Let's talk about one of the less glamorous aspects of running a business and website: mailing lists. Even when your job is as fun as creating games for a living, you still need to get word out about your product, especially when you're trying to run a successful Kickstarter campaign. Used properly, though, your mailing list can be a lot more than just a captive audience.
1. Announce Your Kickstarter
This is kind of the obvious one, but it shouldn't be overlooked. Remember that, depending on how long your sign-up form has been up, some people might not remember that they signed up for your mailing list, or they might have forgotten what your game is about. Use this opportunity to explain why their getting an email, remind them about your game and get them excited to back it!
2. Give Early Adopters a Sneak Preview
Kickstarter gives campaigners the ability to contact their backers through Updates, but you can also use your mailing list to this same effect. Close to funding? Unveiling a stretch goal? Something new happening in your campaign? Let the people on your mailing list know.
You may get some overlap of people who signed up for the mailing list (get an email) and people who've backed your campaign (get an update). One easy fix, and a cool idea, is to send out the email as a sneak preview, maybe a day or even a few hours before officially announcing the update. This gives the people on your mailing list an extra perk and a feeling of exclusivity, which may encourage them to sign up for future mailing lists, or tell their friends.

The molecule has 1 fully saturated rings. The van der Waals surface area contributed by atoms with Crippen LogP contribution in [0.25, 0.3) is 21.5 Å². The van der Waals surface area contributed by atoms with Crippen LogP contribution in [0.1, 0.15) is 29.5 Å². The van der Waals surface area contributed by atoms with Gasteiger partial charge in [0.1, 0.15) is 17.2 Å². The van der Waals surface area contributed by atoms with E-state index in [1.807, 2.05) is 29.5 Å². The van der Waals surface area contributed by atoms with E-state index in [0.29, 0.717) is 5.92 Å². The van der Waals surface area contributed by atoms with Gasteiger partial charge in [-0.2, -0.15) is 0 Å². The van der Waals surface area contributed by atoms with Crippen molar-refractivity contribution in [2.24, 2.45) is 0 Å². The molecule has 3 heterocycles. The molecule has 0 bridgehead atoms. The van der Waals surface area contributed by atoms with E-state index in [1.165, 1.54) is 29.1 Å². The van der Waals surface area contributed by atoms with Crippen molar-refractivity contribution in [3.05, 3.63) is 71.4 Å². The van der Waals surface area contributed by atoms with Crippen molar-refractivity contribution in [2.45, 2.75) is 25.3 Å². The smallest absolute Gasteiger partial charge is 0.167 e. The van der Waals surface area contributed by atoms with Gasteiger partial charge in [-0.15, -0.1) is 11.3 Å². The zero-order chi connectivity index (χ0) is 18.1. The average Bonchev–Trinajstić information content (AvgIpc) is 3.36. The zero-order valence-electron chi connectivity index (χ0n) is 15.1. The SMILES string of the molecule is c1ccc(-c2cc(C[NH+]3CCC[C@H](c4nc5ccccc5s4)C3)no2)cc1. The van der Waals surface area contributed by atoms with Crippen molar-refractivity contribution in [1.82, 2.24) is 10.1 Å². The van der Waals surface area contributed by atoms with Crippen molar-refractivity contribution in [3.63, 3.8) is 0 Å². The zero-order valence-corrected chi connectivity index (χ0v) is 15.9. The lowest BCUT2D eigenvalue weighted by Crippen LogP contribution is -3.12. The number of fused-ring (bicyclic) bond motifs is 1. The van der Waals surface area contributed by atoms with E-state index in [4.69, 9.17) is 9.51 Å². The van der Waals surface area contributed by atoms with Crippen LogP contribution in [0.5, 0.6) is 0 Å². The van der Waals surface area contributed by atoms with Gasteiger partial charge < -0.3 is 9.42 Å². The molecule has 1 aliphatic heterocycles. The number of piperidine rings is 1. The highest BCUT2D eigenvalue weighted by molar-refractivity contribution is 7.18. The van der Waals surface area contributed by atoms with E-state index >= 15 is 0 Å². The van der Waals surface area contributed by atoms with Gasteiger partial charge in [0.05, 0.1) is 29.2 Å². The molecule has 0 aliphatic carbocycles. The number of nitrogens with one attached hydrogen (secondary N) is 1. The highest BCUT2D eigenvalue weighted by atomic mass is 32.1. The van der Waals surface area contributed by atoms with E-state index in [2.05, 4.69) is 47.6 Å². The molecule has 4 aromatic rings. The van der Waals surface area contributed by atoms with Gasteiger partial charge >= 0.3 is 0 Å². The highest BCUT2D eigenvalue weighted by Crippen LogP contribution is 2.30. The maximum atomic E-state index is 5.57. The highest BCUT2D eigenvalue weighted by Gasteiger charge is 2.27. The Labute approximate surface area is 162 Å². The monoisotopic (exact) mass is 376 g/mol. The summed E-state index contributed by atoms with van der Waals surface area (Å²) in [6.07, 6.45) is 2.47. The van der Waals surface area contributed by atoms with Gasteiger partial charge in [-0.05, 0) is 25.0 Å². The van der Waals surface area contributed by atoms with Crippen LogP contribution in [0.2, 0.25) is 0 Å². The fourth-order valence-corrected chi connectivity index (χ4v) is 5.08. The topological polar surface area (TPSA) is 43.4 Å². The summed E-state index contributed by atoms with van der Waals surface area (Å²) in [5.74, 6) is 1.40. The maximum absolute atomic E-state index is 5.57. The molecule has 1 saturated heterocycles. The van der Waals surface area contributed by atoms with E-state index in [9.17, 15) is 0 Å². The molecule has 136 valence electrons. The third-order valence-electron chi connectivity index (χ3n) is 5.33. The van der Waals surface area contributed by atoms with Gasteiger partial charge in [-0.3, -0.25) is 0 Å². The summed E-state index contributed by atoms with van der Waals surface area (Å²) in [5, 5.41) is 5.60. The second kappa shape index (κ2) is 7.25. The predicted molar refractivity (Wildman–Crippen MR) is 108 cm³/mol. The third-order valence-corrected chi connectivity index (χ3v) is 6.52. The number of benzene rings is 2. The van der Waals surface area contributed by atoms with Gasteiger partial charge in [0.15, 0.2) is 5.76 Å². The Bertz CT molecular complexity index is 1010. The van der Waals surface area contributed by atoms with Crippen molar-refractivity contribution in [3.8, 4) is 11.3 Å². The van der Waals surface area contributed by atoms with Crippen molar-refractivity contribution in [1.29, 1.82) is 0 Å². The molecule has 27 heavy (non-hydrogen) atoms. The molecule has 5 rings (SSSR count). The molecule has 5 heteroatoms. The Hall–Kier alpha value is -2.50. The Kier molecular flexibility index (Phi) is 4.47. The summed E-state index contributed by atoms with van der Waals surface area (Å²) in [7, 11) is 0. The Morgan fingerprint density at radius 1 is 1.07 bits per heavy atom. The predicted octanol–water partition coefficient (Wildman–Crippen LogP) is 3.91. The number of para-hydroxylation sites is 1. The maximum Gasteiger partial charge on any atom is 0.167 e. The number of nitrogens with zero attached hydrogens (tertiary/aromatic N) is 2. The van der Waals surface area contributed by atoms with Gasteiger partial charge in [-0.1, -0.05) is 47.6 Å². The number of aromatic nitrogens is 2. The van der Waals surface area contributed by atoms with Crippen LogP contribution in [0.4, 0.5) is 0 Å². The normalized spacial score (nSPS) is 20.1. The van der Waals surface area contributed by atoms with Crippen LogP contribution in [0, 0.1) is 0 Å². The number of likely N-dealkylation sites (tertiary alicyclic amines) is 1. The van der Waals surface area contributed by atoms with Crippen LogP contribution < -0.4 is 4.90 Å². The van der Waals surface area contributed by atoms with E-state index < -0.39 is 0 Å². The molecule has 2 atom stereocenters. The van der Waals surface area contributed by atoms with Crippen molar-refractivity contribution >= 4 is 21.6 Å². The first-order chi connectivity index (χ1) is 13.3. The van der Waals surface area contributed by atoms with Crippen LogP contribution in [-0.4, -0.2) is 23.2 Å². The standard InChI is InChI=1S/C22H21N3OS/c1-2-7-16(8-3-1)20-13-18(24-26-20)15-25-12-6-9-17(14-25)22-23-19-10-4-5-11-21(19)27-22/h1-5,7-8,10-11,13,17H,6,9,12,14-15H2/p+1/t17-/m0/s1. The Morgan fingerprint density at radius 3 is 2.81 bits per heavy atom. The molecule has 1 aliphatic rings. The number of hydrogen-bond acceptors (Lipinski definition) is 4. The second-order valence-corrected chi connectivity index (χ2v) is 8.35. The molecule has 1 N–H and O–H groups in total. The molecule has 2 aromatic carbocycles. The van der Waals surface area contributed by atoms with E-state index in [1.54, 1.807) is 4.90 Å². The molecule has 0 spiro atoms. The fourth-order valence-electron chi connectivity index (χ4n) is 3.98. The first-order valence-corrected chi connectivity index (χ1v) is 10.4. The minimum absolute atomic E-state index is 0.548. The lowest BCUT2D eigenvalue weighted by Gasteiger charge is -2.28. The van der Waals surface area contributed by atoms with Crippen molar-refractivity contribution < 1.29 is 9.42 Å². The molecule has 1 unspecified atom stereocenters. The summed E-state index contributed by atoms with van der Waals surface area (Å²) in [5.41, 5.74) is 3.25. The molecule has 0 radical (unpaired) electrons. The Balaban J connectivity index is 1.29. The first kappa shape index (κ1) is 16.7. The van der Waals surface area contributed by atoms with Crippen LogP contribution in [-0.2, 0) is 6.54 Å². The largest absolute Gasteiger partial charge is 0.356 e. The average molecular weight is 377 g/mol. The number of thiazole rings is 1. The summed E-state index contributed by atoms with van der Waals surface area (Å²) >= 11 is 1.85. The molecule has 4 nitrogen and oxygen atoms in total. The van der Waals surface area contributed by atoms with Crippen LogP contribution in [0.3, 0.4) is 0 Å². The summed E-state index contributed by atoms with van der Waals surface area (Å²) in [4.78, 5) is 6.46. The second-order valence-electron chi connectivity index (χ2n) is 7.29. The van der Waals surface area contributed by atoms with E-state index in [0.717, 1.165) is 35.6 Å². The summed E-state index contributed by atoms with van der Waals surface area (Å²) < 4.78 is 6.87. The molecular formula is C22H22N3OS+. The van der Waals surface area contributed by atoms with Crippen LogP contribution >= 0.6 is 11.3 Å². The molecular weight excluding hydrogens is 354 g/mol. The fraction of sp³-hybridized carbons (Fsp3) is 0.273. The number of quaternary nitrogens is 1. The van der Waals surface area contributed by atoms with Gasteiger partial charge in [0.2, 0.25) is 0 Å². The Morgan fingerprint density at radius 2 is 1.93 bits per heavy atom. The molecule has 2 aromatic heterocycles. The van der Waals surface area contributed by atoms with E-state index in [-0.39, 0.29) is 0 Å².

3. Stay in Touch After the Campaign Closes
Once your campaign is over, you'll have a whole list of backers who you can contact through updates. Indeed, it's not uncommon to see publishers release an update advertising their next project. But there is a certain set of rules you need to follow when talking to these backers, the main thing being that you always need to contact them through the lens of the Kickstarter.
A mailing list gives you a little more freedom, and a more direct connection to your customer base. Think of your backer list as a customer list, while your mailing list is your loyalty club membership. It's important to note that if you have a mailing list exclusively for one game, you should have those members opt in to a more general list. Likewise, you can invite your backers to opt in to a general list as well (i.e. join the "loyalty club").
In doing so, you now have a more robust list of contacts you can reach out to with future projects, as well as building a relationship with those members. Because ultimately, a successful Kickstarter campaign can rely on email addresses. But a successful company requires passionate and loyal customers.
Incidentally, if you'd like to sign up for our Imperial Harvest Kickstarter announcements(launching February 17!), you can join our mailing list below.